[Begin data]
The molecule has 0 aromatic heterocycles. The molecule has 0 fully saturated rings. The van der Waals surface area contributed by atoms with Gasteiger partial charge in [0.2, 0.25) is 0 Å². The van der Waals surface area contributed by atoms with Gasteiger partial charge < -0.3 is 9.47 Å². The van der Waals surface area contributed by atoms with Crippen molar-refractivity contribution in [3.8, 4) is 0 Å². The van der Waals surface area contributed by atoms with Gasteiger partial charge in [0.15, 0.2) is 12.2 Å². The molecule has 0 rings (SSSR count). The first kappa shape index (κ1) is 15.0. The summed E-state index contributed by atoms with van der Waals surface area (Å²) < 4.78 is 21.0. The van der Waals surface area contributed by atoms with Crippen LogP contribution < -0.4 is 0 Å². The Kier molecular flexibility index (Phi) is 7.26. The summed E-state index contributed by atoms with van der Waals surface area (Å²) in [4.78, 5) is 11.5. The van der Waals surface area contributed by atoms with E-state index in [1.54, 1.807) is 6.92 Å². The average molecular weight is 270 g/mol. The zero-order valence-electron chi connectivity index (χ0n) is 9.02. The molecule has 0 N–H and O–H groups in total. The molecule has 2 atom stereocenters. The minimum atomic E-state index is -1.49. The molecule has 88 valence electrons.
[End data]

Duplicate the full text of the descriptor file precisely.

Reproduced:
The molecule has 0 aromatic heterocycles. The molecule has 0 fully saturated rings. The van der Waals surface area contributed by atoms with Gasteiger partial charge in [0.2, 0.25) is 0 Å². The van der Waals surface area contributed by atoms with Gasteiger partial charge < -0.3 is 9.47 Å². The van der Waals surface area contributed by atoms with Crippen molar-refractivity contribution in [3.8, 4) is 0 Å². The van der Waals surface area contributed by atoms with Gasteiger partial charge in [0.15, 0.2) is 12.2 Å². The molecule has 0 rings (SSSR count). The first kappa shape index (κ1) is 15.0. The summed E-state index contributed by atoms with van der Waals surface area (Å²) < 4.78 is 21.0. The van der Waals surface area contributed by atoms with Crippen LogP contribution < -0.4 is 0 Å². The Kier molecular flexibility index (Phi) is 7.26. The summed E-state index contributed by atoms with van der Waals surface area (Å²) in [4.78, 5) is 11.5. The van der Waals surface area contributed by atoms with E-state index in [1.54, 1.807) is 6.92 Å². The average molecular weight is 270 g/mol. The zero-order valence-electron chi connectivity index (χ0n) is 9.02. The molecule has 0 N–H and O–H groups in total. The molecule has 2 atom stereocenters. The minimum atomic E-state index is -1.49. The molecule has 88 valence electrons.